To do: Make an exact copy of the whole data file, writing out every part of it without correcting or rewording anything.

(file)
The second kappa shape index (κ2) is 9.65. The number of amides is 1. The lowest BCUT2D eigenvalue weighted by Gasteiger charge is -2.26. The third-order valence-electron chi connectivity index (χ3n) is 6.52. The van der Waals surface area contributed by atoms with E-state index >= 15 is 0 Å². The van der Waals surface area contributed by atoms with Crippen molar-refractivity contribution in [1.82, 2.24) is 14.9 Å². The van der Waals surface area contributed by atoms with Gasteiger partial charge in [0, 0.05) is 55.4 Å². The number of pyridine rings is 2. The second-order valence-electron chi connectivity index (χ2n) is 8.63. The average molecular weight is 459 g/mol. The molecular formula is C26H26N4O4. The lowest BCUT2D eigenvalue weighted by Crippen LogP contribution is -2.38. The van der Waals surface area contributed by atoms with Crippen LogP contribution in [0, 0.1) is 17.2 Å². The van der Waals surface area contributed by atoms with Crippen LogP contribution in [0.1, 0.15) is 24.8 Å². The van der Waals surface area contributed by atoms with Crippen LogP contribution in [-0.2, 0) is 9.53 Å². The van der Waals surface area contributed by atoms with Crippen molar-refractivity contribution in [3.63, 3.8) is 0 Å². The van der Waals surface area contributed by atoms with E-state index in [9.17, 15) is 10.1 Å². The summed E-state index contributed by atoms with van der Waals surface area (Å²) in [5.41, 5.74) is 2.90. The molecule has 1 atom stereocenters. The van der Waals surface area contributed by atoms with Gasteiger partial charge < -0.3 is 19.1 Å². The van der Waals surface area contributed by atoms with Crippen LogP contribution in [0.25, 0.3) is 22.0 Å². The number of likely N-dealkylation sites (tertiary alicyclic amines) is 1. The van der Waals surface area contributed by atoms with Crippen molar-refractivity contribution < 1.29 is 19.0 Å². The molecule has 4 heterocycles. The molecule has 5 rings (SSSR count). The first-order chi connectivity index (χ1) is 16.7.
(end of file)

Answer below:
The second kappa shape index (κ2) is 9.65. The number of amides is 1. The lowest BCUT2D eigenvalue weighted by Gasteiger charge is -2.26. The third-order valence-electron chi connectivity index (χ3n) is 6.52. The van der Waals surface area contributed by atoms with E-state index >= 15 is 0 Å². The van der Waals surface area contributed by atoms with Crippen molar-refractivity contribution in [1.82, 2.24) is 14.9 Å². The van der Waals surface area contributed by atoms with Gasteiger partial charge in [0, 0.05) is 55.4 Å². The number of pyridine rings is 2. The second-order valence-electron chi connectivity index (χ2n) is 8.63. The average molecular weight is 459 g/mol. The molecular formula is C26H26N4O4. The lowest BCUT2D eigenvalue weighted by Crippen LogP contribution is -2.38. The van der Waals surface area contributed by atoms with Crippen LogP contribution in [0, 0.1) is 17.2 Å². The van der Waals surface area contributed by atoms with Crippen LogP contribution in [0.1, 0.15) is 24.8 Å². The van der Waals surface area contributed by atoms with Crippen LogP contribution in [-0.2, 0) is 9.53 Å². The van der Waals surface area contributed by atoms with Crippen molar-refractivity contribution in [3.63, 3.8) is 0 Å². The van der Waals surface area contributed by atoms with E-state index in [9.17, 15) is 10.1 Å². The summed E-state index contributed by atoms with van der Waals surface area (Å²) in [5.41, 5.74) is 2.90. The molecule has 1 atom stereocenters. The van der Waals surface area contributed by atoms with Gasteiger partial charge < -0.3 is 19.1 Å². The van der Waals surface area contributed by atoms with Crippen LogP contribution in [0.25, 0.3) is 22.0 Å². The number of likely N-dealkylation sites (tertiary alicyclic amines) is 1. The van der Waals surface area contributed by atoms with Crippen molar-refractivity contribution < 1.29 is 19.0 Å². The molecule has 4 heterocycles. The molecule has 5 rings (SSSR count). The first-order chi connectivity index (χ1) is 16.7.